To preserve our competitive edge in future conflicts, we must invest now in the tools we need to execute Combined Joint All-Domain Command and Control operations.

Over the last three decades, we enjoyed an advantage over our adversaries thanks to our warfighters and the command and control systems they use to deliver land, sea, air, and space power around the world. However, this edge is now in jeopardy because our stove-piped C2 systems are falling behind the times, and our competitors are investing in new technologies to challenges us.

Today, we are taking steps to maintain a competitive advantage, working with joint, coalition, and industry partners to develop CJADC2 capabilities that converge effects across all domains. Simply put, the goal is to equip the warfighter with modern tools that connect all mission partners, share actionable information, and enable the coalition team to make decisions and respond to crises ahead of our competitors.

In U.S. Air Forces in Europe and Africa, we are expanding our capacity to compete with adversaries by accelerating decision-making within the targeting process. The plan is to speed up the “kill-chain” by improving the tools we use to Find, Fix, Track, and Target threats. More specifically, we are pursuing new capabilities to automate processes, fuse data from disparate sources, and share information with shooters using machine-to-machine communication. These improvements represent the first steps in a broader effort to deliver resilient and responsive CJADC2 capabilities to the warfighter.

A key element of our strategy is bringing together operators and capability developers in a series of exercises and technology demonstrations, building a shared understanding of challenges and potential solutions. The next opportunity to test this concept is in February, when our team will lead the first U.S. European Command CJADC2 demonstration. The demo will include coalition and joint forces working together in realistic targeting and base defense scenarios, replicating the threats they will face in future conflicts.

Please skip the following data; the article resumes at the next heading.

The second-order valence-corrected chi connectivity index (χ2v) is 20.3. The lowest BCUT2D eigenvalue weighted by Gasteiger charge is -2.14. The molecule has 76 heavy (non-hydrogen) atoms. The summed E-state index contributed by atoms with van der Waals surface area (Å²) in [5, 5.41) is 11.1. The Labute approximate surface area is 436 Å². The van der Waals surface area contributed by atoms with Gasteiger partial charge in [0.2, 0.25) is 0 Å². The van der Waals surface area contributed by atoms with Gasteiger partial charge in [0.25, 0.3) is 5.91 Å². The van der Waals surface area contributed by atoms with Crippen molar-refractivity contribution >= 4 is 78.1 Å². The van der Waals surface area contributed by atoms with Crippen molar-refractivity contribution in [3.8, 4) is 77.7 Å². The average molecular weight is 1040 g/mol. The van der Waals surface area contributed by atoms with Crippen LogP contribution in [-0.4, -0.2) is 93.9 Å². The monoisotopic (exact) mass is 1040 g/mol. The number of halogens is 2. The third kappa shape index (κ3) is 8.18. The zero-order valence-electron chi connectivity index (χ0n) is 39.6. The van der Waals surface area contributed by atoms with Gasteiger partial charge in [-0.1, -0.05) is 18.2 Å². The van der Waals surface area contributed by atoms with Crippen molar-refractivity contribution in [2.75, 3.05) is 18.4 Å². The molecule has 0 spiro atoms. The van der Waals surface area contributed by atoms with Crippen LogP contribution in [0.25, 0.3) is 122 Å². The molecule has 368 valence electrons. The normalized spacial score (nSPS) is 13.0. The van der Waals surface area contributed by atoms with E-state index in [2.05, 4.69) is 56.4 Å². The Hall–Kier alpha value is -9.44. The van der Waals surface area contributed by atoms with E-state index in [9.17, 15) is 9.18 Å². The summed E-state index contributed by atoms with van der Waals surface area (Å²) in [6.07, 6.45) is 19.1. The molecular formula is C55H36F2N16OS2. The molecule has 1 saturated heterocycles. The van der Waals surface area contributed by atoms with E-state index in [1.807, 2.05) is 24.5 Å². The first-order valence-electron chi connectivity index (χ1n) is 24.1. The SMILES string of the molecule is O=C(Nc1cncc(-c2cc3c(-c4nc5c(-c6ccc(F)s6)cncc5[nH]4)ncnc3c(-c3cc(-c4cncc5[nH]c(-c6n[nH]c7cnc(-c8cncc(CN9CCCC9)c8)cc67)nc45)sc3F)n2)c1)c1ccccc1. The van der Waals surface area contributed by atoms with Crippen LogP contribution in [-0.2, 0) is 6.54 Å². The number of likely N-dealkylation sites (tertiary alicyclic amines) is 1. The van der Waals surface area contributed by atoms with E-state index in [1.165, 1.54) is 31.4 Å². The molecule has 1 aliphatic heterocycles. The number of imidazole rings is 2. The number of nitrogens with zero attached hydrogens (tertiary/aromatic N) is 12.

We are leveraging the CJADC2 demo to integrate tools developed by the Air Force Rapid Capabilities Office and our defense industry partners. We will also inform development efforts for the Advanced Battle Management System, the Air Force’s future digital network environment. Additionally, we are including mature and nascent capabilities in the same demonstration to prioritize the tools we need to compete and win today.

Most importantly, the CJADC2 demo allows our airmen, sailors, soldiers, Marines, and guardians the opportunity to employ new tools while building the muscle-memory to operate in contested environments. This approach will arm capability developers with first-hand knowledge of our challenges and give warfighters a voice in developing timely and relevant solutions.

Ultimately, investing in these efforts today will advance our ability to operate across all domains at speed — accelerating the “kill chain” and preserving our decision advantage.

Gen. Jeffrey L. Harrigian is the Commander, U.S. Air Forces in Europe; Commander, U.S. Air Forces Africa; Commander, Allied Air Command, headquartered at Ramstein Air Base, Germany; and Director, Joint Air Power Competence Centre, Kalkar, Germany.

Editor’s note: This is an op-ed and as such, the opinions expressed are those of the author. If you would like to respond, or have an editorial of your own you would like to submit, please contact Military Times managing editor Howard Altman, haltman@militarytimes.com.

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